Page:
Or, just give in and root for the Yankees full-time already. Bandwagon jumper.

Ken Funck is an author of Baseball Prospectus. 
Click here to see Ken's other articles. You can contact Ken by clicking here

Related Content:  Fans,  Kent Tekulve,  Yankees Fans,  Team,  Rooting

41 comments have been left for this article. (Click to hide comments)

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Brock Dahlke

Love it, and needed it as a twins fan. I was just getting old enough to enjoy sports around 2000 when the twins came to be a competitive team, so i'm kind of lost being out of contention so early.

Aug 21, 2011 23:46 PM
rating: 1
 
robustyoungsoul

I am icky as I do tend to root for a team in my division if things go badly for my own side. My thought there is that victory for a team in my own division lends credence to the "my team plays in a tough division" argument.

Aug 22, 2011 07:05 AM
rating: 0
 
prs130

ditto for playoff eliminations... I'll root for the guys that vanquished my team's hopes (with certain exceptions).

Aug 22, 2011 08:47 AM
rating: 1
 
R.A.Wagman

I would add to "V" - Ideally, your bandwagon team should be from the opposite league as your old team.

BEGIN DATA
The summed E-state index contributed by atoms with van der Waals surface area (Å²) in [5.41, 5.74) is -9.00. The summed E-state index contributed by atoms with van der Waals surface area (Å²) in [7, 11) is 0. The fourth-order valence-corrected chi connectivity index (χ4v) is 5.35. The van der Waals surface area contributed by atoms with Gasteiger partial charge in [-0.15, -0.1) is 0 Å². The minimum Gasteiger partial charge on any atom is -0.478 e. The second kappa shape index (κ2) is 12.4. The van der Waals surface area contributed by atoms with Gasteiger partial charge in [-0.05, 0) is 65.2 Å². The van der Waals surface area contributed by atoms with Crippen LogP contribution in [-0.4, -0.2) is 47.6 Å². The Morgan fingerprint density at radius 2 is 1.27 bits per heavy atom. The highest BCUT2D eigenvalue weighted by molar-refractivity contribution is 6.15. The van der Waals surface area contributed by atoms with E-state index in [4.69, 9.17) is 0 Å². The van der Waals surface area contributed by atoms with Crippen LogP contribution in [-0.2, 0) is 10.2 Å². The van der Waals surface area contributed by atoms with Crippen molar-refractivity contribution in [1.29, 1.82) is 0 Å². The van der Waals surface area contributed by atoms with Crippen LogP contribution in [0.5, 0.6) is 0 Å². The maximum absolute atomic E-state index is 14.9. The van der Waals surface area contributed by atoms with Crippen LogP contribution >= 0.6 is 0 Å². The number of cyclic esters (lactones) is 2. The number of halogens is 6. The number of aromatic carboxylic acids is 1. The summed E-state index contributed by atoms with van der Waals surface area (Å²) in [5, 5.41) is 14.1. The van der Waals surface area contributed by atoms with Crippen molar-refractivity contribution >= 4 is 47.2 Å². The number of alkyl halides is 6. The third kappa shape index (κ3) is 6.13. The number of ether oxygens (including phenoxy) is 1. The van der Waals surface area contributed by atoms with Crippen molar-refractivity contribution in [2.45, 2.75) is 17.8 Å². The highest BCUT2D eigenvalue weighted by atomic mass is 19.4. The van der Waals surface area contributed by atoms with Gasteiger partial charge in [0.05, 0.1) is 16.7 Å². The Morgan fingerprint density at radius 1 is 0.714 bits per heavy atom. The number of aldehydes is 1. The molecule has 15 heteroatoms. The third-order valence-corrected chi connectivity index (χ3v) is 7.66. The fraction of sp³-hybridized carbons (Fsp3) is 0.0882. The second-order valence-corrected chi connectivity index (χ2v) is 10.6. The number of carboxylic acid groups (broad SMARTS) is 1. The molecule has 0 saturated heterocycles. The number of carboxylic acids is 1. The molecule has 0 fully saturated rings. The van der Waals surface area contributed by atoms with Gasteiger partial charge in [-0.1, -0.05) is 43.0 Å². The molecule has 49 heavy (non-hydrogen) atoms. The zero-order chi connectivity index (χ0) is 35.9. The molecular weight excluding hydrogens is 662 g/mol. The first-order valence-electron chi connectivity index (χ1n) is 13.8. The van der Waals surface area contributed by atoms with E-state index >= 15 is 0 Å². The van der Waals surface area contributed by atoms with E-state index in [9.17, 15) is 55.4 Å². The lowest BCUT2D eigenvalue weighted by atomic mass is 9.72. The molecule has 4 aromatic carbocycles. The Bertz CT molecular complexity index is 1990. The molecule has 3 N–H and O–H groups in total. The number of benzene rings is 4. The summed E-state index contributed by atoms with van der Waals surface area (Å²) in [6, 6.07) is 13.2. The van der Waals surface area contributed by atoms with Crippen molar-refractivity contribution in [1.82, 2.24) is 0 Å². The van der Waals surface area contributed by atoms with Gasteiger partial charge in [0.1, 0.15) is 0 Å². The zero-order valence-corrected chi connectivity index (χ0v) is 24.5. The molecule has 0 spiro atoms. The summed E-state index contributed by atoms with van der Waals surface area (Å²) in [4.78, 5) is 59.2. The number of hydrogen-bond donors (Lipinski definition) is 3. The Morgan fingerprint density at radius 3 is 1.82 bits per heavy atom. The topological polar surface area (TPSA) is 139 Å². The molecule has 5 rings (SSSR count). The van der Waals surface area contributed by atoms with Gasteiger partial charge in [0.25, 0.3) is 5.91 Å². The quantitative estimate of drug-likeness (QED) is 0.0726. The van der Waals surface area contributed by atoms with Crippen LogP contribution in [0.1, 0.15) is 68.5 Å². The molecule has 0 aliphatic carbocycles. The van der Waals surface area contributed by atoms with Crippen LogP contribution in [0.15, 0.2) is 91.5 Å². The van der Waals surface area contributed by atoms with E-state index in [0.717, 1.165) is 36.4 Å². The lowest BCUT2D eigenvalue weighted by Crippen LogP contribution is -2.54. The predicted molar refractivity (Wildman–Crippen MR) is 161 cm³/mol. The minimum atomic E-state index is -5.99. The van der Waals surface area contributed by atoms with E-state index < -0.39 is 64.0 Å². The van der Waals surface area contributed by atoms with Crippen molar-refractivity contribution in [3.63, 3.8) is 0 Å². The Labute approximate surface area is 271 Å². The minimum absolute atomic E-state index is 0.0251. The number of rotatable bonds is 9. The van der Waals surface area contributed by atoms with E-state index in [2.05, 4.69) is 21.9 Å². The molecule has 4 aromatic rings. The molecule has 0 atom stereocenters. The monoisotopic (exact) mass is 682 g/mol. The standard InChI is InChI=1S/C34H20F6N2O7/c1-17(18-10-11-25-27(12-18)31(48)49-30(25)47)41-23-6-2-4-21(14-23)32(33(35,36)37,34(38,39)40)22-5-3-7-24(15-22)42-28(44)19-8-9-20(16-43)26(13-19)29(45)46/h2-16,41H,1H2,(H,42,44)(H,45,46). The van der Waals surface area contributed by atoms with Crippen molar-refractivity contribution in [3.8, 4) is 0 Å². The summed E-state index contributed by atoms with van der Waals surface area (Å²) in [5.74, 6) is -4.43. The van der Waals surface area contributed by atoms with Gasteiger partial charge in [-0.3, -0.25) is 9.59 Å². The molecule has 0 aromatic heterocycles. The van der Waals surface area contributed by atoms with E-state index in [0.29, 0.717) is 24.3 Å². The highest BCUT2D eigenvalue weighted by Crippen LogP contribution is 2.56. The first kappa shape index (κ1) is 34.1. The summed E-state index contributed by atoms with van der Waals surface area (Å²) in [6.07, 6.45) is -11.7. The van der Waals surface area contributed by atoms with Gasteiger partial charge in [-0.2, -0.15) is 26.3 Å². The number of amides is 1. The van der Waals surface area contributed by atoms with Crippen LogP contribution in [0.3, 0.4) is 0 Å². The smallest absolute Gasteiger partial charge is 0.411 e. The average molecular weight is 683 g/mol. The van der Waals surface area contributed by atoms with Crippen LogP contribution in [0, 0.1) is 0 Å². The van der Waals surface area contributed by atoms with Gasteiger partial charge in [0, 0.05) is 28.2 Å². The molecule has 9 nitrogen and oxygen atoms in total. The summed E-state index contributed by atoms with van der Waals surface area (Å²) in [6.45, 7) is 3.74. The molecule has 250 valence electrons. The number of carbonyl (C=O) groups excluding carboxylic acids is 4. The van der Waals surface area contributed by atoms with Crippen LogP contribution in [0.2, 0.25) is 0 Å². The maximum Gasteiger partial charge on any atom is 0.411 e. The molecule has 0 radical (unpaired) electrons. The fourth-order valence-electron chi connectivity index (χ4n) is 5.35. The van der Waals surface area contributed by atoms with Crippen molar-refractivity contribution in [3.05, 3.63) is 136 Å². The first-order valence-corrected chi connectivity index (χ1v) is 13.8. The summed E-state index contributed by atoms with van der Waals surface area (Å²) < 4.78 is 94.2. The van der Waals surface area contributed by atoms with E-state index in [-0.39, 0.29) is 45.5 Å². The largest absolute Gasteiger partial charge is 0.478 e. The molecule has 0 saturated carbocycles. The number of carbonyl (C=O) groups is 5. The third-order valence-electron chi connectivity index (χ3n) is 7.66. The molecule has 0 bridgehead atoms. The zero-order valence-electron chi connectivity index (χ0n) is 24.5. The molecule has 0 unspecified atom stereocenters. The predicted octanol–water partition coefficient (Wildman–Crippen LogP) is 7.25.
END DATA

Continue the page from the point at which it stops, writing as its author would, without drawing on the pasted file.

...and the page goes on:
Aug 22, 2011 07:36 AM
rating: 1
 
BP staff member Ken Funck
BP staff

Ideally, yes. As a native Chicagoan transplanted to Wisconsin during my youth, it was easy for me to root for both the Cubs and the Brewers. Then Bud went and moved them to the NL, ruining everything.

Aug 22, 2011 07:50 AM
 
Peter7899

I'm with you Ken. I'm a Chicagoan, but can't help but root for the Brew Crew. Conflicting as it is, I love watching them stick it to the Cards right now.

Aug 22, 2011 10:42 AM
rating: 1
 
Agent007

I prefer to transfer my attention to my team's minor league affilates, as a means to kindle a little bit of hope for the future. Unfortunately, I am an Orioles fan. Fortunately, four of their minor league teams are playoff bound.

Aug 22, 2011 07:46 AM
rating: 2
 
Randy Brown
(189)

This is genius.

No one could possibly get upset with a person jumping onto the Frederick Keys bandwagon..."The Keys only win because their payroll is $800,000 every year!!"

Aug 22, 2011 08:10 AM
rating: 7
 
CRP13

This sadly isn't an option for Astros fans. All of their minor league affiliates have a winning percentage of .170

Aug 22, 2011 09:36 AM
rating: 4
 
Peter Benedict